Oakland Raiders coach Dennis Allen has yet to name a starting quarterback for the team's season opener against the Indianapolis Colts on Sept. 8. So Thursday night against the Seattle Seahawks was a big opportunity for Terrelle Pryor, who's fighting it out with veteran Matt Flynn for the starting quarterback position. Pryor finished the game 3-of-8 for 31 yards and an interception, also adding 48 yards on the ground on just three carries.
While Flynn continues to deal with a sore arm and has been unable to practice, Pryor had an opportunity to step up and earn the starting position with a solid performance, but he failed to make that decision clear for Allen. While Pryor still may get the starting nod, he could have made that decision much easier.
Coming into the game on Thursday night, Pryor had completed 14 of 24 passes for 190 yards, adding one touchdown and one interception through three preseason games. He had also rushed the ball 11 times for 83 yards, with a touchdown on the ground as well.
But Pryor looked inconsistent at best against the Seahawks, and that inconsistency is what made Thursday night a lost opportunity for Pryor.
Below are two plays from Pryor and the Raiders offense against the Seahawks.
This first play shows the natural athletic ability that Pryor brings to the Raiders offense. It's the kind of game-breaking ability that could propel Pryor into the starting position. Because while Flynn may be the veteran with more experience and a better natural passer (with a healthy arm), the Raiders offense isn't as explosive with Flynn under center.
In this first picture, you'll notice the Seahawks bring six guys on the blitz on third down.
As soon as Pryor gets to the top of his drop (right foot planted), he sees the blitz, and before he even considers throwing it down the field, he takes off running the ball. With a quarterback like Pryor, who has exceptional athletic ability to run out in space, when there's a lane to run when you're facing six on a blitz, then you go ahead and run the ball.
This next picture shows you Pryor's ability out in space. He fakes inside with a dip of the shoulder and jab with his left foot and then bounces it back to the outside. When a defensive back is one-on-one on the outside with Pryor, there's a good chance Pryor will win that battle.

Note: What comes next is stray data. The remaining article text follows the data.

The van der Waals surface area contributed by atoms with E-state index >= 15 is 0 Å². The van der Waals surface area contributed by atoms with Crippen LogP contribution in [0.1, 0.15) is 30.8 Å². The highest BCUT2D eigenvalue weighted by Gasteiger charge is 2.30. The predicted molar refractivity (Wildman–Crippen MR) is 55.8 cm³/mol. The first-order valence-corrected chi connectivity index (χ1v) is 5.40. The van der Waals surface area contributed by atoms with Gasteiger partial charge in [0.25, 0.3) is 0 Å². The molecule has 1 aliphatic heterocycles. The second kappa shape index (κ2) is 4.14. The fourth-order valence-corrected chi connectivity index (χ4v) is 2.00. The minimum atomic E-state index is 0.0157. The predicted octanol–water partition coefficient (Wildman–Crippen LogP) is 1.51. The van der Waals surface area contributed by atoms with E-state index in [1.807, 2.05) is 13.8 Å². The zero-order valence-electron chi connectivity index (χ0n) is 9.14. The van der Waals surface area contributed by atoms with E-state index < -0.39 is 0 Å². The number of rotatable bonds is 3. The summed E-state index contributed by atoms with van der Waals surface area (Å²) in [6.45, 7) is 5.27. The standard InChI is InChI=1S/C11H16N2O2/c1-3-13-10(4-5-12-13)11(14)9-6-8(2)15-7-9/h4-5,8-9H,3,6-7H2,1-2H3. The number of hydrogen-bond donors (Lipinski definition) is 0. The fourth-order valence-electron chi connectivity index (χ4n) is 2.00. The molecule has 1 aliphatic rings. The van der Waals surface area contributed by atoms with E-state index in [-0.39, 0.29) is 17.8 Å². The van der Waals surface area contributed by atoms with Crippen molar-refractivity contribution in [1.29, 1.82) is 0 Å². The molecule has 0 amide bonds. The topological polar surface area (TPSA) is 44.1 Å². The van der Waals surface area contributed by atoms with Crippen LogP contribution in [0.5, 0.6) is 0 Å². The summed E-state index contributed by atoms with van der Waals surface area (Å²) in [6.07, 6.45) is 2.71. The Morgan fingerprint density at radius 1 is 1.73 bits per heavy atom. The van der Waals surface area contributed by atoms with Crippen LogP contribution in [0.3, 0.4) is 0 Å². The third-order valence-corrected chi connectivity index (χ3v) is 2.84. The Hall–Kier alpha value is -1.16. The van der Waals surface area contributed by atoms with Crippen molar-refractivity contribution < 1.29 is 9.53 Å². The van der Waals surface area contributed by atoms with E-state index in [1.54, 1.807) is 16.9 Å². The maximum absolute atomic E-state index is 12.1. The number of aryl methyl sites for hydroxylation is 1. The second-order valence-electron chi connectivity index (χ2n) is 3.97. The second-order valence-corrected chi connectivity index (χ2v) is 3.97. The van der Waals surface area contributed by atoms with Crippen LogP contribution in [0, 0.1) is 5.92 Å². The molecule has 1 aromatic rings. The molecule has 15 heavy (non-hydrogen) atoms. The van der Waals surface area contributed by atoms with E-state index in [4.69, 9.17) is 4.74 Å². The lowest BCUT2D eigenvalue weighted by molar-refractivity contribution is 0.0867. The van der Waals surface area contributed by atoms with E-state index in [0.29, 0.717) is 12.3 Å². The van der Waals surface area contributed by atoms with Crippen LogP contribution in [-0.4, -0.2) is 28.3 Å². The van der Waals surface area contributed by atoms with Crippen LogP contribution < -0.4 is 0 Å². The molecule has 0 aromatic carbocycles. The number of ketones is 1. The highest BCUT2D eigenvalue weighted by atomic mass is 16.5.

Pryor beats his man to the edge and turns it up the field for a big gain.
This is the kind of game-breaking ability that Pryor can bring to the Raiders offense. He showed that on this play against the Seahawks.
While his running ability has hardly been questioned, his presence in the pocket and "feel" for the quarterback position have been. It's fantastic that he can make plays like these with his feet, but if there are just a few of these plays per game with a whole lot of inaccurately thrown passes, there's still going to be some questions as to whether or not he's the right guy under center for the Raiders.
The term "feel" for the position can be summed up on this next play.
It's 3rd-and-10 and the Raiders are on the Seahawks' 20-yard line. You can see in the second picture that Pryor gets to the top of his drop and is scanning the field for an open receiver.
Pryor doesn't see anything he likes as the pocket begins to break down, so he does the right thing and slides outside the pocket. He possesses that great athletic ability, which we've already seen in the play described above, so sliding outside the pocket to extend the play is something that will suit Pryor well should he be named the starter.
The mistake is that when Pryor extends the play and still doesn't see anything he likes, especially on third down in the red zone, at that point, he needs to throw the ball away. Instead, he tries to extend the play even further and gets caught by the backside pursuit and nearly loses the ball on a fumble. He's turned a 37-yard field-goal attempt into a 45-yard field-goal attempt and nearly gave away the points on a fumble.
Pryor should have just thrown the ball away in that scenario. He did everything else right by getting outside the pocket, extending the play and giving his receivers more time to get open. But sometimes throwing the ball away is the best play.
When Allen makes his decision on who his starting quarterback is going to be, he's going to have to weigh everything. Pryor brings more game-breaking ability to the table, but Flynn may not make the kinds of mistakes that lead to turnovers, which could ultimately take points off the board.
Whatever decision Allen makes on who his starting quarterback is going to be come Sept. 8, that decision could have been much easier had Pryor shown as much promise with his decision-making, poise and accuracy as he did with his natural athletic ability.